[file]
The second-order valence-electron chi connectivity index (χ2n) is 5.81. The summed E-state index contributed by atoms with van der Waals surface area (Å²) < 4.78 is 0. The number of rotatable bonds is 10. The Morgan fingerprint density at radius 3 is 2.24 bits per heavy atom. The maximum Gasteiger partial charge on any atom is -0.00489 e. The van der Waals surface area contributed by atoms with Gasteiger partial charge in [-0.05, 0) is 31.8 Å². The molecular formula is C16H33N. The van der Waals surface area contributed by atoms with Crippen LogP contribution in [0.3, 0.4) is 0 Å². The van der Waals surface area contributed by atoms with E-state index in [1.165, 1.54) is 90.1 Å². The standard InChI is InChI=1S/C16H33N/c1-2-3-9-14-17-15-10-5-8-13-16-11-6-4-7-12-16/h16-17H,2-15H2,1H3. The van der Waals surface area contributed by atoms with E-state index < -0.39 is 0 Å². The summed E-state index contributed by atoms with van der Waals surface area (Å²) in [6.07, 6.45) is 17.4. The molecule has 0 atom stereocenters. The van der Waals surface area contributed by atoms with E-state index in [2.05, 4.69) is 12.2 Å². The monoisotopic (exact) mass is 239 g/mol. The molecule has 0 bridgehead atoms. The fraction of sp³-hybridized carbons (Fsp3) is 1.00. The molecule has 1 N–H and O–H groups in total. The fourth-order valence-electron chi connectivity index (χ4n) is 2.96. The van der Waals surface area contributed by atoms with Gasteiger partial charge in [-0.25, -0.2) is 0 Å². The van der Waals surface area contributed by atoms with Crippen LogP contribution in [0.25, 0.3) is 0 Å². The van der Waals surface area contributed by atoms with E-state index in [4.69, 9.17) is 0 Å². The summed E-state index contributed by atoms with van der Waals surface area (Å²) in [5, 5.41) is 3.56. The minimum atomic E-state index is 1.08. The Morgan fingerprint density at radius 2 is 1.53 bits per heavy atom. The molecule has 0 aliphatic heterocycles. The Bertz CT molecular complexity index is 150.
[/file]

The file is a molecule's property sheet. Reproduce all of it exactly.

The second-order valence-electron chi connectivity index (χ2n) is 5.81. The summed E-state index contributed by atoms with van der Waals surface area (Å²) < 4.78 is 0. The number of rotatable bonds is 10. The Morgan fingerprint density at radius 3 is 2.24 bits per heavy atom. The maximum Gasteiger partial charge on any atom is -0.00489 e. The van der Waals surface area contributed by atoms with Gasteiger partial charge in [-0.05, 0) is 31.8 Å². The molecular formula is C16H33N. The van der Waals surface area contributed by atoms with Crippen LogP contribution in [0.3, 0.4) is 0 Å². The van der Waals surface area contributed by atoms with E-state index in [1.165, 1.54) is 90.1 Å². The standard InChI is InChI=1S/C16H33N/c1-2-3-9-14-17-15-10-5-8-13-16-11-6-4-7-12-16/h16-17H,2-15H2,1H3. The van der Waals surface area contributed by atoms with E-state index < -0.39 is 0 Å². The summed E-state index contributed by atoms with van der Waals surface area (Å²) in [6.07, 6.45) is 17.4. The molecule has 0 atom stereocenters. The van der Waals surface area contributed by atoms with E-state index in [2.05, 4.69) is 12.2 Å². The monoisotopic (exact) mass is 239 g/mol. The molecule has 0 bridgehead atoms. The fraction of sp³-hybridized carbons (Fsp3) is 1.00. The molecule has 1 N–H and O–H groups in total. The fourth-order valence-electron chi connectivity index (χ4n) is 2.96. The van der Waals surface area contributed by atoms with Gasteiger partial charge in [-0.25, -0.2) is 0 Å². The van der Waals surface area contributed by atoms with Crippen LogP contribution in [0.25, 0.3) is 0 Å². The van der Waals surface area contributed by atoms with E-state index in [4.69, 9.17) is 0 Å². The summed E-state index contributed by atoms with van der Waals surface area (Å²) in [5, 5.41) is 3.56. The minimum atomic E-state index is 1.08. The Morgan fingerprint density at radius 2 is 1.53 bits per heavy atom. The molecule has 0 aliphatic heterocycles. The Bertz CT molecular complexity index is 150.